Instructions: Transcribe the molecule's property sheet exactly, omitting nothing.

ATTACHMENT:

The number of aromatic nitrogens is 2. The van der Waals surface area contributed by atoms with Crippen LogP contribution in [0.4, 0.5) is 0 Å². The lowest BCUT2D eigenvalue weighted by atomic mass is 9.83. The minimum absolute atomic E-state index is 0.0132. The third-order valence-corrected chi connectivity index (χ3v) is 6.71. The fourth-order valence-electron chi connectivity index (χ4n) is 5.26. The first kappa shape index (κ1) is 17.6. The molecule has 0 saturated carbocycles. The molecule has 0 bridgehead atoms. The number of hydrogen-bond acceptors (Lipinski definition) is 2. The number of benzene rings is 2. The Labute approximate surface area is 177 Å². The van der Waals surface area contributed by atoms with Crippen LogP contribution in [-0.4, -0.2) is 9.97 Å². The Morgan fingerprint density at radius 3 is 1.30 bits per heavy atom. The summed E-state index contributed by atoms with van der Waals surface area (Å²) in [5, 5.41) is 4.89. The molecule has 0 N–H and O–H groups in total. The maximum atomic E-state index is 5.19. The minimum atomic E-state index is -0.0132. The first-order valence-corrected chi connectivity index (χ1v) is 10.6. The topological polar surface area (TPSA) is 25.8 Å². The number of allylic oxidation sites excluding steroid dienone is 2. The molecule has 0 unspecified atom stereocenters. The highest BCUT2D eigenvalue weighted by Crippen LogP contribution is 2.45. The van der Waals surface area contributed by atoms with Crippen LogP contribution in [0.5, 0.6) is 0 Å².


The number of aromatic nitrogens is 2. The van der Waals surface area contributed by atoms with Crippen LogP contribution in [0.4, 0.5) is 0 Å². The lowest BCUT2D eigenvalue weighted by atomic mass is 9.83. The minimum absolute atomic E-state index is 0.0132. The third-order valence-corrected chi connectivity index (χ3v) is 6.71. The fourth-order valence-electron chi connectivity index (χ4n) is 5.26. The first kappa shape index (κ1) is 17.6. The molecule has 0 saturated carbocycles. The molecule has 0 bridgehead atoms. The number of hydrogen-bond acceptors (Lipinski definition) is 2. The number of benzene rings is 2. The Labute approximate surface area is 177 Å². The van der Waals surface area contributed by atoms with Crippen LogP contribution in [-0.4, -0.2) is 9.97 Å². The Morgan fingerprint density at radius 3 is 1.30 bits per heavy atom. The summed E-state index contributed by atoms with van der Waals surface area (Å²) in [5, 5.41) is 4.89. The molecule has 0 N–H and O–H groups in total. The maximum atomic E-state index is 5.19. The minimum atomic E-state index is -0.0132. The first-order valence-corrected chi connectivity index (χ1v) is 10.6. The topological polar surface area (TPSA) is 25.8 Å². The number of allylic oxidation sites excluding steroid dienone is 2. The molecule has 0 unspecified atom stereocenters. The highest BCUT2D eigenvalue weighted by Crippen LogP contribution is 2.45. The van der Waals surface area contributed by atoms with Crippen LogP contribution in [0.5, 0.6) is 0 Å².